At the end of the day, the best way to bring our deficit down in the long run is not with a budget that continues the very same policies that have led to a narrow prosperity and massive debt. It’s with a budget that leads to broad economic growth by moving from an era of borrow and spend to one where we save and invest.

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Guest American for Progress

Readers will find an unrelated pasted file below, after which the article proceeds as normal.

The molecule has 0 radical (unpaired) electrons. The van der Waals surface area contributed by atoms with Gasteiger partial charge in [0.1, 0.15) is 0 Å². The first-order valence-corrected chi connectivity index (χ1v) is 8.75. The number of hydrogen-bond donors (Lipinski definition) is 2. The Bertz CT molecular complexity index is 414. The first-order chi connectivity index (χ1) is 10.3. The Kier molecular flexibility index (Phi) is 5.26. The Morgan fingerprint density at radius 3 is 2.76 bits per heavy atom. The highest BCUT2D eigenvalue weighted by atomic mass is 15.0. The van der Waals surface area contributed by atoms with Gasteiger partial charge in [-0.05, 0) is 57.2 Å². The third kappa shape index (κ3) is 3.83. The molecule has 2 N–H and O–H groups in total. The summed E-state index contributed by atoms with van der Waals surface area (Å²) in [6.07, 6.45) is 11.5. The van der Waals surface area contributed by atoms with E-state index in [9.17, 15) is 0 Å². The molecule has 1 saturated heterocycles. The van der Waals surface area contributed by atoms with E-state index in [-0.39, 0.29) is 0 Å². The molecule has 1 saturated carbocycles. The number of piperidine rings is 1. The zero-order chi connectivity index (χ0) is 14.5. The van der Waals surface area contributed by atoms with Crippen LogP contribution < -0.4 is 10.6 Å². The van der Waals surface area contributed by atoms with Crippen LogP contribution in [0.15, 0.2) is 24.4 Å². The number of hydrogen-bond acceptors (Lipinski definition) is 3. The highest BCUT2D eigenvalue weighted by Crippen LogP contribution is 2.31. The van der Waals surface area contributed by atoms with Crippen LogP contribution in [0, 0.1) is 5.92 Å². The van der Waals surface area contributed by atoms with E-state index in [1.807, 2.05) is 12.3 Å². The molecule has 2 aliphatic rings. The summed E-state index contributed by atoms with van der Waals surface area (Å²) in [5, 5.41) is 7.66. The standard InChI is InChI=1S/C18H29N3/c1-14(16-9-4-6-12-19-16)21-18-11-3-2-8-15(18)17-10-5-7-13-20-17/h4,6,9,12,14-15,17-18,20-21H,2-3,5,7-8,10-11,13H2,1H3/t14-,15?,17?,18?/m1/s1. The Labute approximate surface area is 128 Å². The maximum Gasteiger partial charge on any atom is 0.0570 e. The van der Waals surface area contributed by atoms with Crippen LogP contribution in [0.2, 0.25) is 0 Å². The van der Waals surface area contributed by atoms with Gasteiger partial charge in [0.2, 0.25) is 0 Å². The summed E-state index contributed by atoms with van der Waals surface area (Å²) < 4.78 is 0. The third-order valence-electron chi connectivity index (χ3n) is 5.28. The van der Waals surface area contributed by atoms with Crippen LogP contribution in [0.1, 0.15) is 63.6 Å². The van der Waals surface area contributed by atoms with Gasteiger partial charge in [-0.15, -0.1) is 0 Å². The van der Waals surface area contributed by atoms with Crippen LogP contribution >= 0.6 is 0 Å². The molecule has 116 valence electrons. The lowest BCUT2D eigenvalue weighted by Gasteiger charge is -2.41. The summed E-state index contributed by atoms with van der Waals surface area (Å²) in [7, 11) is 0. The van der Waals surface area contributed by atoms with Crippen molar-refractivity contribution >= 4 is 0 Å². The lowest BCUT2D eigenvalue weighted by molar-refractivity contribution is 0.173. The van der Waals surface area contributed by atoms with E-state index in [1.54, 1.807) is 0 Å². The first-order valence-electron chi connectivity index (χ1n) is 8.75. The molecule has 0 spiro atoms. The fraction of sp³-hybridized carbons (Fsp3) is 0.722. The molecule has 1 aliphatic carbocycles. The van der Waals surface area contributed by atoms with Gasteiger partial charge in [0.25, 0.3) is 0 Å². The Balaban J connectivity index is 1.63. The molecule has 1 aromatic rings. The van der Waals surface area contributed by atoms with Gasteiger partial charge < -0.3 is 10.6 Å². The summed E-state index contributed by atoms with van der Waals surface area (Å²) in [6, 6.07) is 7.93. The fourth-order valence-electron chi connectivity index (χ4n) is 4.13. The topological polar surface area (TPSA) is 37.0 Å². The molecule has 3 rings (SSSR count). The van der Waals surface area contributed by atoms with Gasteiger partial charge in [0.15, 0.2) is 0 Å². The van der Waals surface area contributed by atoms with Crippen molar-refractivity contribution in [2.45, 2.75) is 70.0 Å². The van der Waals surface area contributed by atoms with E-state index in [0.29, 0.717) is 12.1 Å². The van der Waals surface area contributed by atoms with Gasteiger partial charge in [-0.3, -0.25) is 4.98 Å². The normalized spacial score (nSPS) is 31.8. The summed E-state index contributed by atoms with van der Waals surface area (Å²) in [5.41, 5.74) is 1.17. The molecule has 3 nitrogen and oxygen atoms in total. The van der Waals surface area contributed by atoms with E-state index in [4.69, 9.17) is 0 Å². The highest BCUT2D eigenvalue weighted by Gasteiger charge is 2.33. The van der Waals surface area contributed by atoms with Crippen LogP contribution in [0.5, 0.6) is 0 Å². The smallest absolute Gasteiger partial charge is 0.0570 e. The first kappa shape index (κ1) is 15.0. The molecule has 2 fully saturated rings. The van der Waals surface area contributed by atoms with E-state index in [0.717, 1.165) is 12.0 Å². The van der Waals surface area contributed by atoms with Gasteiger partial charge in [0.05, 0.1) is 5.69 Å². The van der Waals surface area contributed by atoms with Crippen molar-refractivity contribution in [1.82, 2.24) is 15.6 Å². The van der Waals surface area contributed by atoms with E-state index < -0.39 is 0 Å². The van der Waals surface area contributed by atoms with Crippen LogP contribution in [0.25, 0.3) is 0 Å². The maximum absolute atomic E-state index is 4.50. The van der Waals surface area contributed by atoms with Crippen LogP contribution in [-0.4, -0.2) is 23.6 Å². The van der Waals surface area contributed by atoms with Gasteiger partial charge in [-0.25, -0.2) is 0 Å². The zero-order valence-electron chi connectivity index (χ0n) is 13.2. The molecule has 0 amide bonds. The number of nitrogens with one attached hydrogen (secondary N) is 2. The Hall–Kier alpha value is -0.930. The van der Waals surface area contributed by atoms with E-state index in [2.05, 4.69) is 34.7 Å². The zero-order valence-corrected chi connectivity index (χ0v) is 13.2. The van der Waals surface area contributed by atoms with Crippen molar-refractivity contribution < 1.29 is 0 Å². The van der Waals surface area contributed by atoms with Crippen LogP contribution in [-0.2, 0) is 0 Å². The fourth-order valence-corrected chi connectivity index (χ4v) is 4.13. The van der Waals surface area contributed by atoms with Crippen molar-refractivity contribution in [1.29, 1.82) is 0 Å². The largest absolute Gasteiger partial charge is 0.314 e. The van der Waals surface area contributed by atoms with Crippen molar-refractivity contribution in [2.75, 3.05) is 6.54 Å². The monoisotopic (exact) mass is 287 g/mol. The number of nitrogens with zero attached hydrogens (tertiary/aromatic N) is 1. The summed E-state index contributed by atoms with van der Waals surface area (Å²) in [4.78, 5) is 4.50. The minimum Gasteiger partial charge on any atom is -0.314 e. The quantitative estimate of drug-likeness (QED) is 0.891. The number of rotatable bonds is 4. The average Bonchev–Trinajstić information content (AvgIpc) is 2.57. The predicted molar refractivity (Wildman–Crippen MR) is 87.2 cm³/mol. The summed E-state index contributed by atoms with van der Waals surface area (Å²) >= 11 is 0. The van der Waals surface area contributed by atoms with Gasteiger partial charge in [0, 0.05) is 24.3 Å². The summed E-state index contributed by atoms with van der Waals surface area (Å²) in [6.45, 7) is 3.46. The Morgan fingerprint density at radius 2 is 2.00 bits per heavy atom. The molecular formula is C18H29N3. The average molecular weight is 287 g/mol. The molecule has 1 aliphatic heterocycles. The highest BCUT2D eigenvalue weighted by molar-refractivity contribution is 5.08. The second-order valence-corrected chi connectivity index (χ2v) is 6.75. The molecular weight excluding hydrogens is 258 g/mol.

Last week, reporters excitedly gathered for a GOP press conference where House leaders said they would announce their alternative to Obama's budget. The proposal that GOP leaders presented, however, was a huge disappointment; basically, it was nothing more than a "brochure." Annoyed at being summoned for this non-event, reporters quizzed Boehner on specifics of the plan: "Are you going to have any further details on this today?" "What about some numbers? What about the out-year deficit? What about balancing the budget?" Reporting on MSNBC, host Contessa Brewer exclaimed, "Give me some substance!" The GOP "budget," in fact, contains almost no numbers -- except where they criticize the Obama administration's figures. The few ideas their plan does have include undoing the economic recovery package (which would be hard to do since some of the money is already out the door), and lowering the 35 percent, 33 percent, and 28 percent income tax brackets to 25 percent (regressive cuts that would gut government revenue). According to a Citizens for Tax Justice analysis, more than a quarter of all taxpayers -- mostly low-income families -- would pay more in taxes under this plan than they would under Obama's. On the other hand, "the richest one percent of taxpayers would pay $100,000 less, on average, under the House GOP plan." Additionally, although Republicans claim to be so concerned about the rising deficit, their income tax proposals "would cost over $300 billion more than the Obama income tax cuts in 2011 alone." "The party of 'no' has become the party of no new ideas," quipped White House Press Secretary Robert Gibbs in response to the GOP proposal.